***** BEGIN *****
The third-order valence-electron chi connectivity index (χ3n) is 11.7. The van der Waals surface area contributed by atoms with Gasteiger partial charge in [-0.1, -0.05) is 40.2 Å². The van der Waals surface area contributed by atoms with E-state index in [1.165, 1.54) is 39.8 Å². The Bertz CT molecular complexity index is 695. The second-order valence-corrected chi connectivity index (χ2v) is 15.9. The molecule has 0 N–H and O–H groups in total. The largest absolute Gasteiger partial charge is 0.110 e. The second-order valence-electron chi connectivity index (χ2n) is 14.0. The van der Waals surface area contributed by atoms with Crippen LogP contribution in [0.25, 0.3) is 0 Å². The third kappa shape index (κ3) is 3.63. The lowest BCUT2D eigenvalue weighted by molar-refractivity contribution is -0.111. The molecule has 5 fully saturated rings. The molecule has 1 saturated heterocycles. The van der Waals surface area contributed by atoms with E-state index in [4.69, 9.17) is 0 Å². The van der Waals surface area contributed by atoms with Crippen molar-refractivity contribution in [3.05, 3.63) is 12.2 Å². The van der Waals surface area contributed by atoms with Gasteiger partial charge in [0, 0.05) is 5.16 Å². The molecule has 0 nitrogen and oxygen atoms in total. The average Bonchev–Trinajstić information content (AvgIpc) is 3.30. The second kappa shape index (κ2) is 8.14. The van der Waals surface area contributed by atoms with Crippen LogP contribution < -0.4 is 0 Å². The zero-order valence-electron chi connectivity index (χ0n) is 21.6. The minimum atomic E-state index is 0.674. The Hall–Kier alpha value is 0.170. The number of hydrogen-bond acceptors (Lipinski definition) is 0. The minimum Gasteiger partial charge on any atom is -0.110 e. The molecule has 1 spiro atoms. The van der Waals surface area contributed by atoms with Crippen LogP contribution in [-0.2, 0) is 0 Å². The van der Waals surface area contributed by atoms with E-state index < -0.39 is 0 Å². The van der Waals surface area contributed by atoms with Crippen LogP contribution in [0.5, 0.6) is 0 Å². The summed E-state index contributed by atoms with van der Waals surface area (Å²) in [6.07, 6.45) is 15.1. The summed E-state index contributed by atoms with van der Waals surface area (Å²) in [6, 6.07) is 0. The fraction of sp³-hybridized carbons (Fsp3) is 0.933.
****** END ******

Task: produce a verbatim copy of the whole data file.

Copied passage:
The third-order valence-electron chi connectivity index (χ3n) is 11.7. The van der Waals surface area contributed by atoms with Gasteiger partial charge in [-0.1, -0.05) is 40.2 Å². The van der Waals surface area contributed by atoms with E-state index in [1.165, 1.54) is 39.8 Å². The Bertz CT molecular complexity index is 695. The second-order valence-corrected chi connectivity index (χ2v) is 15.9. The molecule has 0 N–H and O–H groups in total. The largest absolute Gasteiger partial charge is 0.110 e. The second-order valence-electron chi connectivity index (χ2n) is 14.0. The van der Waals surface area contributed by atoms with Crippen LogP contribution in [0.25, 0.3) is 0 Å². The third kappa shape index (κ3) is 3.63. The lowest BCUT2D eigenvalue weighted by molar-refractivity contribution is -0.111. The molecule has 5 fully saturated rings. The molecule has 1 saturated heterocycles. The van der Waals surface area contributed by atoms with E-state index in [4.69, 9.17) is 0 Å². The van der Waals surface area contributed by atoms with Crippen molar-refractivity contribution in [3.05, 3.63) is 12.2 Å². The van der Waals surface area contributed by atoms with Gasteiger partial charge in [0, 0.05) is 5.16 Å². The molecule has 0 nitrogen and oxygen atoms in total. The average Bonchev–Trinajstić information content (AvgIpc) is 3.30. The second kappa shape index (κ2) is 8.14. The van der Waals surface area contributed by atoms with Crippen LogP contribution < -0.4 is 0 Å². The zero-order valence-electron chi connectivity index (χ0n) is 21.6. The minimum atomic E-state index is 0.674. The Hall–Kier alpha value is 0.170. The number of hydrogen-bond acceptors (Lipinski definition) is 0. The minimum Gasteiger partial charge on any atom is -0.110 e. The molecule has 1 spiro atoms. The van der Waals surface area contributed by atoms with Crippen LogP contribution in [-0.2, 0) is 0 Å². The van der Waals surface area contributed by atoms with E-state index < -0.39 is 0 Å². The van der Waals surface area contributed by atoms with Crippen LogP contribution in [0.5, 0.6) is 0 Å². The summed E-state index contributed by atoms with van der Waals surface area (Å²) in [6.07, 6.45) is 15.1. The summed E-state index contributed by atoms with van der Waals surface area (Å²) in [6, 6.07) is 0. The fraction of sp³-hybridized carbons (Fsp3) is 0.933.